On the trail:
The first thing we noticed as we headed out to the trails was the
number of comments we got from people about how much they liked
the new rocker protection. I must admit they have a very industrial
look, which I like. These bars are all business with nothing
hanging down or protruding where it shouldn’t.
The first trail we tackled was littered with rocks so we started
trying harder lines. The first thing we found was that compared
to the previous rocker solution that had been on our truck, these
provided much greater ground clearance. In fact, in many places
where we used to scrape we had enough clearance to place our hand
completely under the vehicle (though we wouldn't recommend doing that). On occasions when we did scrape, the Jeep simply slid right over.
This particular line was used to scrape
our previous rocker guards
This time we passed with inches to spare
As you can see, the external bars provided a great surface to
pivot on rocks with and are angled up just enough on the rocker
panels that they don’t interfere with rocks passing by below
or sliding on the rocker themselves.
Bars are correctly positioned to use
as pivot points
Looking down from the driver's seat I
have confidence that I am protected
No fear when sliding over rocks
The bars are also positioned to
be out of the way and above the bottom of the sliders themselves
After several months of running these bars on trails from Las Cruces, NM
to Clayton, OK we have almost nothing more than superficial damage.
The very leading edge just behind the front wheel has a slight
bend from an unknown obstacle but it is only minor and I only
mention it to show that you can bend anything given enough opportunity. We can only imagine the damage our rocker would have sustained had we not had the ShrockBars!
Normal scratches from use
Nothing I wouldn't have expected
I was concerned at first with the fact that these sliders (much
like 98% of the other sliders on the market) don’t actually
cover 100% of the rocker panel. They don’t extend all the
way to the rear of the front fender. While I expected this to
be a problem I have not taken any damage in that area. I have,
however, seen two vehicles on trails pick up large boulders that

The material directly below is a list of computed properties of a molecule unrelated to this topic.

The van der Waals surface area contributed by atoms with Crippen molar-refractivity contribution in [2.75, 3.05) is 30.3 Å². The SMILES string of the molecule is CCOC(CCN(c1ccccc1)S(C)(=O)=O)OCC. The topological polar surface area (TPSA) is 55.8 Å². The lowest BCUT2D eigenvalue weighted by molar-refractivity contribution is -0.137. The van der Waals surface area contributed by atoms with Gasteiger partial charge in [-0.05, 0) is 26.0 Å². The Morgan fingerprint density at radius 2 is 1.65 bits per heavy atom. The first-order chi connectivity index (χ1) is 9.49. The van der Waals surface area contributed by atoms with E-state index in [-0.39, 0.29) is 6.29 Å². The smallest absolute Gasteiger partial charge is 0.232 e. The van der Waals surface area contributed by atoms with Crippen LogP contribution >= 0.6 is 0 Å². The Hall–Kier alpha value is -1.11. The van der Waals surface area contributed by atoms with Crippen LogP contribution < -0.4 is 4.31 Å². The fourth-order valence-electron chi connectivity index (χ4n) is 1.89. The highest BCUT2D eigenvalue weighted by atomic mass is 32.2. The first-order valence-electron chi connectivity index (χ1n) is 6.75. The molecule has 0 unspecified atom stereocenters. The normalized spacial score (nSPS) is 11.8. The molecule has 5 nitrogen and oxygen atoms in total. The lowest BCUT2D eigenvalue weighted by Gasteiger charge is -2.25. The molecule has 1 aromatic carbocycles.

traveled around their tires and damaged that very leading edge
of their rockers. In talking with various people making these
they say that this is not usually a concern and that in many cases
they keep the front short so that customers who choose to can trim
their own fenders or modify the front without worrying about the
sliders themselves. I know that rocks can damage pretty much anything
that’s not plated, but since I have not experience this
problem myself I can’t make any more comments on whether
this is truly an issue or not.
The sliders clean up well and with a blast of air from a compressor
I can easily clean out underneath them. While I think that I probably
loose a quarter of an inch in ground clearance at the edge of
the rocker I think the ability to clean out behind them and the
design allows the entire area to be flat to the frame overrides
that tiny loss.
The underside is now smooth all the way to the frame
The ShrockBars were easy to install, are useable as a step for my wife to get in the Jeep, or as a perch for me to stand on when the trail is moving
too slow. They offer above-average protection from the harshest things I can throw at them
and they keep my Jeep's rocker panels safe from harm.
I have seen these installed on various CJ’s and
Samurais and they simply look awesome. I think they will provide
as much, if not more, protection than any other product on the market.
In addition, they are usable with virtually any type of suspension or body lift,
they allow for front wheel well modification and they can go with
your Jeep as it changes from stock to extreme. The rockers they protect will be
well-kept and in one piece, which of course, is the goal in the first place.
It appears to me that Shrockworks takes an approach to their
products based on years of four-wheeling and the needs created for their
own vehicles. These bars are solid, well thought out and probably
even a little overkill. Based on the stress and strain we put on our
vehicles, though, overkill just seems appropriate now, doesn't it.
On a personal note, I like the Shrockbars a lot. They are cleaner and "more" functional then the bars I have owned previously. I have used them and hammered on them. The only negative I see is the same negative trend that has been coming from many manufacturers these days. This trend is laser cutting the company's name or logo into their products. In this writer's opinion, companies would be better off knowing that if they build a good solid product their customers will pass on who and where they got it from when asked. For the price this "free" advertising costs to produce, they could reduce the cost of the parts by shipping them without the name cut into them. They might just find out how loyal their customers are and could lower the price of their products due to lower manufacturing costs. If the owners want to show their labels, they can use decals.
Late-breaking Note: The Shrockbars that I have use one support from the Rocker Guard to the side tube. Shrockworks now sells their TJ Bars with two tubes for what most call a more pleasing aesthetic view and I would agree.
For most up-to-date information and photos of these please visit Shrockworks' website.